February 20, 2018 News of the Day: Porsche to End Production of Diesel Vehicles in Favor of EVs, New Toyota Electric Motor Needs Less Rare-Earth Metal to Manufacture

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【Summary】February 20, 2018 News of the Day

Eric Walz    Feb 20, 2018 4:32 PM PT
February 20, 2018 News of the Day: Porsche to End Production of Diesel Vehicles in Favor of EVs, New Toyota Electric Motor Needs Less Rare-Earth Metal to Manufacture
author: Eric Walz   

Porsche to End Production of Diesel Vehicles in Favor of EVs

Although it's been 16 years since Porsche introduced a diesel-powered version of its Cayenne SUV, the automaker has since followed that up with a diesel version of the Panamera and Macan. Now, diesel production is coming to an end, as Porsche terminates production of all its diesel vehicles in 2018—because drivers no longer want them.

Autocar quoted a Porsche spokesman saying it's all about a "cultural shift", as the recently much-maligned turbo-diesel variants are shelved globally. There was no Cayenne with an available diesel option when the third generation vehicle was launched last year. Since that time, the Macan S Diesel has been pulled off the market along with the Panamera 4S Diesel. Porsche said the Macan S Diesel will not be re-engineered to meet future standards.

Porsche has been the first German carmaker to publicly speak of discontinuing its diesel models. In July, Porsche's CEO Oliver Blume told Reuters that the manufacturer could abandon diesels in favor of gasoline hybrids and full electric vehicles. Porsche has spent over one billion dollars overhauling its Stuttgart plant and plans to release the Mission E four-door electric sedan in 2019, which is poised to compete directly with the Tesla Model S.

Porsche R&D board member Michael Steiner stated that electric vehicles (EVs) should account for a quarter of yearly Porsche sales in 2025. Future Porsche "e-models" would share a new electrified platform co-developed with Audi.

New Toyota EV Motor Needs Less Neodymium & Costs Less to Manufacture

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TOYOTA CITY, Japan — Toyota has found a way to reduce the amount of a key rare earth metal used in magnets for electric car motors by 20 percent, which could lower the cost of producing electric vehicles (EVs) and reduce the risk of a supply shortage of materials needed for their production.

The Japanese automaker on Tuesday said it had developed a magnet which replaces some of the neodymium, a rare earth metal used in the world's most powerful permanent batteries, with more abundant and less expensive lanthanum and cerium, adding that it aimed to use the magnets in electric vehicle motors within the next 10 years.

As production of hybrid and other electric cars is expected to ramp up in the coming years, automakers and electronics companies have been developing new high-powered magnets which require less rare earth metals to reduce costs and limit exposure to possible fluctuations in supply.

A temporary export ban of neodymium by major supplier China in 2010 during a territorial dispute with Japan and periodic supply shortages have highlighted automakers' dependence on these materials.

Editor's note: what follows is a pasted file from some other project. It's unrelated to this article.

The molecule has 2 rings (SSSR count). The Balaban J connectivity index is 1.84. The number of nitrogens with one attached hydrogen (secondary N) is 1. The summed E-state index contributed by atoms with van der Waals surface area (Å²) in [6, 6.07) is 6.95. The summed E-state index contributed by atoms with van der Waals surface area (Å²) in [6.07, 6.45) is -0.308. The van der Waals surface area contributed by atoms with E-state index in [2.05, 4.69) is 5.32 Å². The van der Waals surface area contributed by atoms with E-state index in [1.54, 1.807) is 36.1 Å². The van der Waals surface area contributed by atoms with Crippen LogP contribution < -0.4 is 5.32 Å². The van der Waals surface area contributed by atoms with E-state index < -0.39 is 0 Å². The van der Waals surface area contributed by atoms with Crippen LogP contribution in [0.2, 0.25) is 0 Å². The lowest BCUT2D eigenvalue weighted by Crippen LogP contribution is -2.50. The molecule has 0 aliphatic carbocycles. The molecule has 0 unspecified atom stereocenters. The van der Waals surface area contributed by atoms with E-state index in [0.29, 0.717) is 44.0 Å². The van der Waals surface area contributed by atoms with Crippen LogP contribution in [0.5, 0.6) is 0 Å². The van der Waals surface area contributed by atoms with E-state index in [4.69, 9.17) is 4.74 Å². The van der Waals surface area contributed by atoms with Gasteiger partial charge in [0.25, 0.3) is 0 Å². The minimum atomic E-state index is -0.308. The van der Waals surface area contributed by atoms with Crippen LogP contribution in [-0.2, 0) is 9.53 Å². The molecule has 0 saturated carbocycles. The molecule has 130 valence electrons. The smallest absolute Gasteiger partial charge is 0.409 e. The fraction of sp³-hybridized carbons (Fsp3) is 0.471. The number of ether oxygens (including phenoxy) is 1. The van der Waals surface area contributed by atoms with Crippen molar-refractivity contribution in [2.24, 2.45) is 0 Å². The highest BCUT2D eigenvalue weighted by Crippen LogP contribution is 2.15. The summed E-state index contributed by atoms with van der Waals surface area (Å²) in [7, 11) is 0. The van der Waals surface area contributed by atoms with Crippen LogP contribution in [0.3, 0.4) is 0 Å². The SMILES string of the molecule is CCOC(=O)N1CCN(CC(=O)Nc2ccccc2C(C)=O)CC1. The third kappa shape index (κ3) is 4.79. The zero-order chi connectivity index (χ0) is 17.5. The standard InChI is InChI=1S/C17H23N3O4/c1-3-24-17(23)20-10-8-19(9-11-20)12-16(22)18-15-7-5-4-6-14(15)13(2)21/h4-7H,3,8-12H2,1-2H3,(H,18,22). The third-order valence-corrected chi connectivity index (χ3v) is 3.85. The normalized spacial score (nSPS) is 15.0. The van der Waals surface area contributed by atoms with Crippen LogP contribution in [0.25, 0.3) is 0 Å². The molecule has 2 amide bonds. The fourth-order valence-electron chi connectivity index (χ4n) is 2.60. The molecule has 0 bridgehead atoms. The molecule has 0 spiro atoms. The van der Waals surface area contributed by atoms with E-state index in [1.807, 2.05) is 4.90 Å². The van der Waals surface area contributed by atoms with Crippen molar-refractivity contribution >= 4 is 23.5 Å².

"An increase in electric car production will raise the need for motors, which will result in higher demand for neodymium down the line," Akira Kato, general project manager at Toyota's advanced R&D and engineering company, told reporters at a briefing in Tokyo.

"If we continue to use neodymium at this pace we'll eventually experience a supply shortage ... so we wanted to come up with technology which would help conserve neodymium stocks."

At the moment, magnets used in most automobiles to operate motors for everything from hybrid and other electric drivetrains to power steering systems comprise a total of around 30 percent of the rare earth elements neodymium, terbium and dysprosium.

Other automakers, including Honda have found ways to eliminate dysprosium and terbium, which cost around $400 and $900 per kilogram, respectively, from magnets by increasing the amount of neodymium, which costs around $100 per kilogram.

Toyota has come up with a way to cut out the expensive metals from the magnets and also reduce the amount of neodymium in favor of lanthanum and cerium, which each cost around $5-$7 per kilogram.

Kato declined to give specific details on cost reductions, but said that Toyota could replace up to half of the neodymium used in magnets for motors which operate conventional vehicle functions like power windows with lanthanum and cerium, and around 20 percent for electric motor magnets.

Delphi Technologies Launches Revolutionary Combined Inverter and DC/DC Converter for EVs


SUZHOU, China — Delphi Technologies, PLC (NYSE: DLPH), a provider of advanced automotive solutions, is bringing New Energy Vehicle (NEV) to the next level with the launch of the first Combined Inverter and DC/DC Converter in the China market.

For automotive applications, a high DC bus voltage coupled with liquid cooling allows for high electric motor power in a very compact and lightweight unit. The unit is self contained, and designed to be sited adjacent to a high voltage EV battery assembly. Output terminals provide the high current electrical connection to the motor. these components deliver a higher power density, integrated in a smaller and lighter package.